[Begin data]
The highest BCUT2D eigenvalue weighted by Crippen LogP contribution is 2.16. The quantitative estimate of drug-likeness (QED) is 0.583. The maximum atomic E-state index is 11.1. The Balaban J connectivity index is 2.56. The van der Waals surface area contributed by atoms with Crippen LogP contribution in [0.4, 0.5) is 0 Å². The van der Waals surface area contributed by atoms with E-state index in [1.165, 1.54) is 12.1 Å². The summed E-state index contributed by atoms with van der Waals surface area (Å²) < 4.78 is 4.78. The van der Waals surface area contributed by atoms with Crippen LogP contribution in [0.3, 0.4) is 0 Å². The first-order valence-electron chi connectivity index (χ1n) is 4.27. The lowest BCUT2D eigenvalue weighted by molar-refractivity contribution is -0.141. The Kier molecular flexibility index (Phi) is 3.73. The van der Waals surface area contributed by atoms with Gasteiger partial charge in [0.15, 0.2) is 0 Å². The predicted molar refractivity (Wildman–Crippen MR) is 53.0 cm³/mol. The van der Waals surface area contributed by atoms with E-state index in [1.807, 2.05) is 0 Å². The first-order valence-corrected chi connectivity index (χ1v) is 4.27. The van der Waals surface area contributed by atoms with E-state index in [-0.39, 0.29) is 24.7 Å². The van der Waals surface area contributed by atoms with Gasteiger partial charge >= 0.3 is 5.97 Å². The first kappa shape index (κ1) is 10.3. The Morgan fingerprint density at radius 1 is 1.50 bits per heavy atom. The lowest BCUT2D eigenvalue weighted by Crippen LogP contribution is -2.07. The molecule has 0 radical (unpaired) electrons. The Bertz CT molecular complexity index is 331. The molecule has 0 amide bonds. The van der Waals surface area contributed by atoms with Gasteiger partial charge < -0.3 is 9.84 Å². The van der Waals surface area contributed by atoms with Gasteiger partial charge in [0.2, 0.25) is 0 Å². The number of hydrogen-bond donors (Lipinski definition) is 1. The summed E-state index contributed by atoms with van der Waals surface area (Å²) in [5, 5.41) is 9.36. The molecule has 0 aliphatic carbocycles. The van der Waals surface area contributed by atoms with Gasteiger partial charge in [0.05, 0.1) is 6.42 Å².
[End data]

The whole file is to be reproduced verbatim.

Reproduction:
The highest BCUT2D eigenvalue weighted by Crippen LogP contribution is 2.16. The quantitative estimate of drug-likeness (QED) is 0.583. The maximum atomic E-state index is 11.1. The Balaban J connectivity index is 2.56. The van der Waals surface area contributed by atoms with Crippen LogP contribution in [0.4, 0.5) is 0 Å². The van der Waals surface area contributed by atoms with E-state index in [1.165, 1.54) is 12.1 Å². The summed E-state index contributed by atoms with van der Waals surface area (Å²) < 4.78 is 4.78. The van der Waals surface area contributed by atoms with Crippen LogP contribution in [0.3, 0.4) is 0 Å². The first-order valence-electron chi connectivity index (χ1n) is 4.27. The lowest BCUT2D eigenvalue weighted by molar-refractivity contribution is -0.141. The Kier molecular flexibility index (Phi) is 3.73. The van der Waals surface area contributed by atoms with Gasteiger partial charge in [0.15, 0.2) is 0 Å². The predicted molar refractivity (Wildman–Crippen MR) is 53.0 cm³/mol. The van der Waals surface area contributed by atoms with E-state index in [1.807, 2.05) is 0 Å². The first-order valence-corrected chi connectivity index (χ1v) is 4.27. The van der Waals surface area contributed by atoms with E-state index in [-0.39, 0.29) is 24.7 Å². The van der Waals surface area contributed by atoms with Gasteiger partial charge >= 0.3 is 5.97 Å². The first kappa shape index (κ1) is 10.3. The Morgan fingerprint density at radius 1 is 1.50 bits per heavy atom. The lowest BCUT2D eigenvalue weighted by Crippen LogP contribution is -2.07. The molecule has 0 radical (unpaired) electrons. The Bertz CT molecular complexity index is 331. The molecule has 0 amide bonds. The van der Waals surface area contributed by atoms with Gasteiger partial charge < -0.3 is 9.84 Å². The van der Waals surface area contributed by atoms with Gasteiger partial charge in [0.2, 0.25) is 0 Å². The number of hydrogen-bond donors (Lipinski definition) is 1. The summed E-state index contributed by atoms with van der Waals surface area (Å²) in [5, 5.41) is 9.36. The molecule has 0 aliphatic carbocycles. The van der Waals surface area contributed by atoms with Gasteiger partial charge in [0.05, 0.1) is 6.42 Å².